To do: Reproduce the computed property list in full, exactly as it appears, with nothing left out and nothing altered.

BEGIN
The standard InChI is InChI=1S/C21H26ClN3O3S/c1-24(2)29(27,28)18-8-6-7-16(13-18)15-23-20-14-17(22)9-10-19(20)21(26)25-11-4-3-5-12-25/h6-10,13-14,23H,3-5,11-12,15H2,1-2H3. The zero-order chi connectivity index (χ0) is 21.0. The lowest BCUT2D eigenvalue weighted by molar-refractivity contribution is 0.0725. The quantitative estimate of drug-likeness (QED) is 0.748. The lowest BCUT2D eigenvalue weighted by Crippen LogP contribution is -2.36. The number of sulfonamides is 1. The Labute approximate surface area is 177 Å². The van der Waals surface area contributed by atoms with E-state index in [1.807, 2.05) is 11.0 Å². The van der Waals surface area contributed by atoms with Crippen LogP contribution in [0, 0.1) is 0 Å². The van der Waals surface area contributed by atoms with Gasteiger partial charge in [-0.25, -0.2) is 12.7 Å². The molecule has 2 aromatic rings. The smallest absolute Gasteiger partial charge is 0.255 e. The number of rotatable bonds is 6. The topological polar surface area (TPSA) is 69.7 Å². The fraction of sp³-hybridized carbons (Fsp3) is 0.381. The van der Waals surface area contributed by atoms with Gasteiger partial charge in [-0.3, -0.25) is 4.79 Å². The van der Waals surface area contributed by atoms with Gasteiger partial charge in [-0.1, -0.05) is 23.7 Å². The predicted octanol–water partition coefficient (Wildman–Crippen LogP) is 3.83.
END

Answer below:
The standard InChI is InChI=1S/C21H26ClN3O3S/c1-24(2)29(27,28)18-8-6-7-16(13-18)15-23-20-14-17(22)9-10-19(20)21(26)25-11-4-3-5-12-25/h6-10,13-14,23H,3-5,11-12,15H2,1-2H3. The zero-order chi connectivity index (χ0) is 21.0. The lowest BCUT2D eigenvalue weighted by molar-refractivity contribution is 0.0725. The quantitative estimate of drug-likeness (QED) is 0.748. The lowest BCUT2D eigenvalue weighted by Crippen LogP contribution is -2.36. The number of sulfonamides is 1. The Labute approximate surface area is 177 Å². The van der Waals surface area contributed by atoms with E-state index in [1.807, 2.05) is 11.0 Å². The van der Waals surface area contributed by atoms with Crippen LogP contribution in [0, 0.1) is 0 Å². The van der Waals surface area contributed by atoms with Gasteiger partial charge in [-0.25, -0.2) is 12.7 Å². The molecule has 2 aromatic rings. The smallest absolute Gasteiger partial charge is 0.255 e. The number of rotatable bonds is 6. The topological polar surface area (TPSA) is 69.7 Å². The fraction of sp³-hybridized carbons (Fsp3) is 0.381. The van der Waals surface area contributed by atoms with Gasteiger partial charge in [-0.3, -0.25) is 4.79 Å². The van der Waals surface area contributed by atoms with Gasteiger partial charge in [-0.1, -0.05) is 23.7 Å². The predicted octanol–water partition coefficient (Wildman–Crippen LogP) is 3.83.